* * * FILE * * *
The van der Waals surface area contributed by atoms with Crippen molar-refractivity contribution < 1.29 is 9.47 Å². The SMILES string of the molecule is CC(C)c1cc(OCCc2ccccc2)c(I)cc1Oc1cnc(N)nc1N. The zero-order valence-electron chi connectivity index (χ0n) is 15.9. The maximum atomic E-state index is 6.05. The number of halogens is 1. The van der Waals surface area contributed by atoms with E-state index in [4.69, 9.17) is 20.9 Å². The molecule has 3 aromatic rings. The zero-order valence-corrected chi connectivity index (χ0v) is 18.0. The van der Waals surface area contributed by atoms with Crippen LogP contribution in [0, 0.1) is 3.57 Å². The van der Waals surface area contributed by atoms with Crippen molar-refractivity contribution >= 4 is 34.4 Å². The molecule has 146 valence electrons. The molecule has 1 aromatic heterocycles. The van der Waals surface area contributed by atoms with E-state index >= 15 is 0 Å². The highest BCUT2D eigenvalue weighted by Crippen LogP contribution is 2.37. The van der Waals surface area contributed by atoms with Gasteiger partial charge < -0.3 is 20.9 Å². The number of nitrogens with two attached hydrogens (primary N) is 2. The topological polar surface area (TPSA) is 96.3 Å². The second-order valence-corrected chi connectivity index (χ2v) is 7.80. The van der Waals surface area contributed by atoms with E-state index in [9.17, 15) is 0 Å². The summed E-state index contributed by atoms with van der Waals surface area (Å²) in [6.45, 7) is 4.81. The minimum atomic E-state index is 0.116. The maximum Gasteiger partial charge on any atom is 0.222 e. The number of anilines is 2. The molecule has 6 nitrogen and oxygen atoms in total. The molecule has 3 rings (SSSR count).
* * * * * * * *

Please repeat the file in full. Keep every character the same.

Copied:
The van der Waals surface area contributed by atoms with Crippen molar-refractivity contribution < 1.29 is 9.47 Å². The SMILES string of the molecule is CC(C)c1cc(OCCc2ccccc2)c(I)cc1Oc1cnc(N)nc1N. The zero-order valence-electron chi connectivity index (χ0n) is 15.9. The maximum atomic E-state index is 6.05. The number of halogens is 1. The van der Waals surface area contributed by atoms with E-state index in [4.69, 9.17) is 20.9 Å². The molecule has 3 aromatic rings. The zero-order valence-corrected chi connectivity index (χ0v) is 18.0. The van der Waals surface area contributed by atoms with Crippen LogP contribution in [0, 0.1) is 3.57 Å². The van der Waals surface area contributed by atoms with Crippen molar-refractivity contribution >= 4 is 34.4 Å². The molecule has 146 valence electrons. The molecule has 1 aromatic heterocycles. The van der Waals surface area contributed by atoms with E-state index >= 15 is 0 Å². The highest BCUT2D eigenvalue weighted by Crippen LogP contribution is 2.37. The van der Waals surface area contributed by atoms with Gasteiger partial charge < -0.3 is 20.9 Å². The number of nitrogens with two attached hydrogens (primary N) is 2. The topological polar surface area (TPSA) is 96.3 Å². The second-order valence-corrected chi connectivity index (χ2v) is 7.80. The van der Waals surface area contributed by atoms with E-state index in [9.17, 15) is 0 Å². The summed E-state index contributed by atoms with van der Waals surface area (Å²) in [6.45, 7) is 4.81. The minimum atomic E-state index is 0.116. The maximum Gasteiger partial charge on any atom is 0.222 e. The number of anilines is 2. The molecule has 6 nitrogen and oxygen atoms in total. The molecule has 3 rings (SSSR count).